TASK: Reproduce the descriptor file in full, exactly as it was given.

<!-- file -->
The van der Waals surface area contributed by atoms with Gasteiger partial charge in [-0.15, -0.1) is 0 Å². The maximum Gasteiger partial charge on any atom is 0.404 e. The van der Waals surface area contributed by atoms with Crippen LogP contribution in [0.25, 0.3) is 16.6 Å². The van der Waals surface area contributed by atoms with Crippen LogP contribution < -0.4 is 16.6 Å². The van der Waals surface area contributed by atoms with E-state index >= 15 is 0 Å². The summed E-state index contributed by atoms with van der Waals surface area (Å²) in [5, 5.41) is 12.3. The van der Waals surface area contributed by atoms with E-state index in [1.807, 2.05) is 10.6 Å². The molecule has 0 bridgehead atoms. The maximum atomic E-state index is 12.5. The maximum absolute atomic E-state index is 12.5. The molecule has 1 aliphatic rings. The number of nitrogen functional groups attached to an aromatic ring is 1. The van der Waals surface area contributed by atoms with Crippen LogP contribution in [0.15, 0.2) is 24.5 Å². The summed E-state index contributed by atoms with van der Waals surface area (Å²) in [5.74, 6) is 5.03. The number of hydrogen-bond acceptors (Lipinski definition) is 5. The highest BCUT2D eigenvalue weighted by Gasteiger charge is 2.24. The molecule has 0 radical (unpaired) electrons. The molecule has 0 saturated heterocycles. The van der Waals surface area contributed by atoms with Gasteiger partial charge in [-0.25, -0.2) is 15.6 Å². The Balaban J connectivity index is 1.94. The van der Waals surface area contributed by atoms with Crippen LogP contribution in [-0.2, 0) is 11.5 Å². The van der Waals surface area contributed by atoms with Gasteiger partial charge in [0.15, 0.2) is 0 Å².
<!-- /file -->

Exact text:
The van der Waals surface area contributed by atoms with Gasteiger partial charge in [-0.15, -0.1) is 0 Å². The maximum Gasteiger partial charge on any atom is 0.404 e. The van der Waals surface area contributed by atoms with Crippen LogP contribution in [0.25, 0.3) is 16.6 Å². The van der Waals surface area contributed by atoms with Crippen LogP contribution < -0.4 is 16.6 Å². The van der Waals surface area contributed by atoms with E-state index >= 15 is 0 Å². The summed E-state index contributed by atoms with van der Waals surface area (Å²) in [5, 5.41) is 12.3. The van der Waals surface area contributed by atoms with E-state index in [1.807, 2.05) is 10.6 Å². The molecule has 0 bridgehead atoms. The maximum atomic E-state index is 12.5. The maximum absolute atomic E-state index is 12.5. The molecule has 1 aliphatic rings. The number of nitrogen functional groups attached to an aromatic ring is 1. The van der Waals surface area contributed by atoms with Crippen LogP contribution in [0.15, 0.2) is 24.5 Å². The summed E-state index contributed by atoms with van der Waals surface area (Å²) in [5.74, 6) is 5.03. The number of hydrogen-bond acceptors (Lipinski definition) is 5. The highest BCUT2D eigenvalue weighted by Gasteiger charge is 2.24. The molecule has 0 radical (unpaired) electrons. The molecule has 0 saturated heterocycles. The van der Waals surface area contributed by atoms with Gasteiger partial charge in [-0.25, -0.2) is 15.6 Å². The Balaban J connectivity index is 1.94. The van der Waals surface area contributed by atoms with Crippen LogP contribution in [-0.2, 0) is 11.5 Å². The van der Waals surface area contributed by atoms with Gasteiger partial charge in [0.15, 0.2) is 0 Å².